I was lucky enough to get chance to join in the beta-testing of Google’s new much awaited product Google Wave. If you’ve heard about it – it’s hard to miss, the technology blogs have long anticipated it – and are wondering what all the fuss is about, read on.
What is it?
A real time communication platform; think Facebook’s live feed, but with far more bells and whistles. Google Wave can be used as a messaging system, as a collaboration tool for work projects, as a way to share and comment on photos and videos, or as a wiki with shared data being editable by anyone who wants to contribute. A range of apps and gadgets offer more options, such as: collaborative maps and a Twitter tool.
Isn’t that just the same as any other social network?
Kind of. The difference is, with Google Wave everything is done in real time – and that includes typing; as you type, your message appears for your contacts to read – so brush up your spelling. Saying that, Wave comes with a built in spell checker that auto-corrects errors. It also has an on-the-fly translation tool which makes it possible to hold a conversation with someone who doesn’t speak your language. The latter is a welcome development because so far the internet has been dominated by English.
The wiki, or collaborative, capability sets Google Wave apart from other networks and is its strongest point; whereas on Facebook only your contacts can read or contribute to a thread, and messages aren’t editable once sent, with Wave anyone can edit or contribute. However, if the information you’re posting is sensitive or personal, you do have the option of sending it privately.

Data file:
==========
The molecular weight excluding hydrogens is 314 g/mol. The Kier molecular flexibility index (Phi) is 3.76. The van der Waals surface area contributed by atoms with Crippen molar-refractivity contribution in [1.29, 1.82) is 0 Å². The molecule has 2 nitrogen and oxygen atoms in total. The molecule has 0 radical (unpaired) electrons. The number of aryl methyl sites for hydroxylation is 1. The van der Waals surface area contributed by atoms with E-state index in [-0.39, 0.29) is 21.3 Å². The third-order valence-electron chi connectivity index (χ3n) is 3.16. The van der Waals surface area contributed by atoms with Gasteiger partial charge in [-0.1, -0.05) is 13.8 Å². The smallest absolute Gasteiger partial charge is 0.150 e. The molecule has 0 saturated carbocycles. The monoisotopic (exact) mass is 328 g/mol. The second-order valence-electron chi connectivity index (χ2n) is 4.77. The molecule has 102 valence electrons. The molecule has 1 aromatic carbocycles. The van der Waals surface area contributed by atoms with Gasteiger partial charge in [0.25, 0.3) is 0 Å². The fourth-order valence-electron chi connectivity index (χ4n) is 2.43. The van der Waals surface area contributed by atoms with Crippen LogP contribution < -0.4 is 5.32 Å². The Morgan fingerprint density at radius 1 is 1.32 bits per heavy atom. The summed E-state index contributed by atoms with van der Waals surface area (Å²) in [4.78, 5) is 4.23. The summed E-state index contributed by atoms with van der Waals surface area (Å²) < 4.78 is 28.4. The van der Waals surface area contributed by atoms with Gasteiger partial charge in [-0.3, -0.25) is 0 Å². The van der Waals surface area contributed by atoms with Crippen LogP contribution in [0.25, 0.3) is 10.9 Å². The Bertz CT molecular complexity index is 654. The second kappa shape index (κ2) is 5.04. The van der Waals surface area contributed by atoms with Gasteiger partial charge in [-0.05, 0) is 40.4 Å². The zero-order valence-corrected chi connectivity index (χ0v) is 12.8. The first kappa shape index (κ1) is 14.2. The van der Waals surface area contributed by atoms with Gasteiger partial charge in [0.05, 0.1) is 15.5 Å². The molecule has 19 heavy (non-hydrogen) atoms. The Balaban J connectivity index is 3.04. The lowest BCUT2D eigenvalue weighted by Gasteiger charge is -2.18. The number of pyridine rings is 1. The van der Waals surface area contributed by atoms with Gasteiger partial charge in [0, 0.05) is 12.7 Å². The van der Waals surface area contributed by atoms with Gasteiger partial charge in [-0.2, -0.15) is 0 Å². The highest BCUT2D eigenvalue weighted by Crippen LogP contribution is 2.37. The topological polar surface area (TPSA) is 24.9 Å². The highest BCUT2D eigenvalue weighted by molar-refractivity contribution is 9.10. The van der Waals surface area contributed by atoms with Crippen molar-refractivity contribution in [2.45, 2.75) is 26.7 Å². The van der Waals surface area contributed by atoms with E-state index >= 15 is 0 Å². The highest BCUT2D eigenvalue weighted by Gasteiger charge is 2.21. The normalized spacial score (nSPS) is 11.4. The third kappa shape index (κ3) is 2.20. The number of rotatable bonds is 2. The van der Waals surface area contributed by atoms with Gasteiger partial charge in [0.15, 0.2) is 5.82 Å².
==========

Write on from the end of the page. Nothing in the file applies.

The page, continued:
Initially, I would guess the collaborative features will be used by the more tech savvy users, but I can see potential for less geeky people to utilise them too; writers collaborating on books, or students working on group projects would find the speed and ease very useful.
How do I use it?
When you first log in to your account, you’ll see a three panel layout. The left sidebar contains navigation links and a list of your contacts. The centre panel is your time line containing your waves (messages) and those sent by your friends. The panel on the right will be blank unless you click on a wave in your timeline, it will then open up on the right. The right panel can also be maximised to a full page view.
To send a wave (post a message) simply click the New Wave button at the top of the centre panel, and an input box will appear on the right. Add any contacts you want to direct the message to, type your message, and click done. As soon as you start to type, the text will appear in your timeline for your contacts to see, clicking done lets them know you’ve stopped typing and closes the input box.
Google Wave can be extended using gadgets and robots. At the time of writing, there aren’t a huge number of these, but the api is open source, so developers are free to create third party applications. You can find a gallery of available robots and extensions at Wavety. Alternatively, if you’d like to develop your own Google Wave apps, then you can find more information about that there.
I must say, initially I wasn’t impressed. The interface isn’t particularly intuitive, and although there are videos explaining how to use some features, they don’t go into enough detail. I had to spend some time trying to figure out how to use it and where to find gadgets, I’m not sure if a casual user would be willing to spend so long finding their way around. The developers really should consider creating a more detailed help section before it comes out of beta. Despite that, I do think it will be popular. Not immediately, but it does have the potential to slowly build momentum in the way Twitter did before becoming mainstream. The benefits of Twitter weren’t immediately apparent, but once people ‘got it’, they became regular users. I suspect people will adopt Google Wave in much the same manner.
Ultimately, Google Wave will add a new dimension to the way we communicate and share information and files; it will be interesting to see if or how other networks try to compete.